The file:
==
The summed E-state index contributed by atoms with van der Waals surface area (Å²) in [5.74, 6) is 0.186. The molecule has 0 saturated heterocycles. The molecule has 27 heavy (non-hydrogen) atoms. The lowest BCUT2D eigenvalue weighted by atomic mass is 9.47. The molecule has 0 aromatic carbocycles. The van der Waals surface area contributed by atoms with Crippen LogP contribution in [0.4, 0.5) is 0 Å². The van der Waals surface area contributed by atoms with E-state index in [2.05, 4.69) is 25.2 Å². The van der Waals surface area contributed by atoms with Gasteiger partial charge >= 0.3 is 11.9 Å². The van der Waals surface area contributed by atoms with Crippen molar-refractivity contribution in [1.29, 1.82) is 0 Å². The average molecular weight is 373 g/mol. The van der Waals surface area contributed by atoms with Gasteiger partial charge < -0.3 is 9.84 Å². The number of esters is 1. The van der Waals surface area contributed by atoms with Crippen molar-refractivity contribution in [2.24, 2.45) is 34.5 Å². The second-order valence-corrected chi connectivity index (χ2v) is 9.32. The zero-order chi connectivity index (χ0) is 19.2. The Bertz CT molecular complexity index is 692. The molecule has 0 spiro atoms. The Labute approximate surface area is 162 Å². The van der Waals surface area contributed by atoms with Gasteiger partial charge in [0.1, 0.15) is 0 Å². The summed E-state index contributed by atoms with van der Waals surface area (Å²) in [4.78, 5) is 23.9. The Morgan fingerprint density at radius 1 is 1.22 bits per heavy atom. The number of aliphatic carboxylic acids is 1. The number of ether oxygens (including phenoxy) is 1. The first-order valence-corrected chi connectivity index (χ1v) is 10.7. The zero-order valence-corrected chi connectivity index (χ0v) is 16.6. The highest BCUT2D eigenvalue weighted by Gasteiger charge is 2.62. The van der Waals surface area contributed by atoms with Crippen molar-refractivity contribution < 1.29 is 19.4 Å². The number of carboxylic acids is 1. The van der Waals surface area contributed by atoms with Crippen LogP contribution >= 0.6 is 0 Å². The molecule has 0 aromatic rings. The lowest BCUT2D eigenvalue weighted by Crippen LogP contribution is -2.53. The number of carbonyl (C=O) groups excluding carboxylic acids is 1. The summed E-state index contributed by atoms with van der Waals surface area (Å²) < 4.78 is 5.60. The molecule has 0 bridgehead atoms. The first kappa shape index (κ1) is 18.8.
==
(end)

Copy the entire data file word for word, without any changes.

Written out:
The summed E-state index contributed by atoms with van der Waals surface area (Å²) in [5.74, 6) is 0.186. The molecule has 0 saturated heterocycles. The molecule has 27 heavy (non-hydrogen) atoms. The lowest BCUT2D eigenvalue weighted by atomic mass is 9.47. The molecule has 0 aromatic carbocycles. The van der Waals surface area contributed by atoms with Crippen LogP contribution in [0.4, 0.5) is 0 Å². The van der Waals surface area contributed by atoms with E-state index in [2.05, 4.69) is 25.2 Å². The van der Waals surface area contributed by atoms with Gasteiger partial charge >= 0.3 is 11.9 Å². The van der Waals surface area contributed by atoms with Crippen molar-refractivity contribution in [1.29, 1.82) is 0 Å². The average molecular weight is 373 g/mol. The van der Waals surface area contributed by atoms with Gasteiger partial charge < -0.3 is 9.84 Å². The number of esters is 1. The van der Waals surface area contributed by atoms with Crippen molar-refractivity contribution in [2.24, 2.45) is 34.5 Å². The second-order valence-corrected chi connectivity index (χ2v) is 9.32. The zero-order chi connectivity index (χ0) is 19.2. The Bertz CT molecular complexity index is 692. The molecule has 0 spiro atoms. The Labute approximate surface area is 162 Å². The van der Waals surface area contributed by atoms with Gasteiger partial charge in [0.1, 0.15) is 0 Å². The summed E-state index contributed by atoms with van der Waals surface area (Å²) in [4.78, 5) is 23.9. The Morgan fingerprint density at radius 1 is 1.22 bits per heavy atom. The number of aliphatic carboxylic acids is 1. The number of ether oxygens (including phenoxy) is 1. The first-order valence-corrected chi connectivity index (χ1v) is 10.7. The zero-order valence-corrected chi connectivity index (χ0v) is 16.6. The highest BCUT2D eigenvalue weighted by Gasteiger charge is 2.62. The van der Waals surface area contributed by atoms with Crippen molar-refractivity contribution < 1.29 is 19.4 Å². The number of carboxylic acids is 1. The van der Waals surface area contributed by atoms with Crippen LogP contribution >= 0.6 is 0 Å². The molecule has 0 aromatic rings. The lowest BCUT2D eigenvalue weighted by Crippen LogP contribution is -2.53. The number of carbonyl (C=O) groups excluding carboxylic acids is 1. The summed E-state index contributed by atoms with van der Waals surface area (Å²) < 4.78 is 5.60. The molecule has 0 bridgehead atoms. The first kappa shape index (κ1) is 18.8.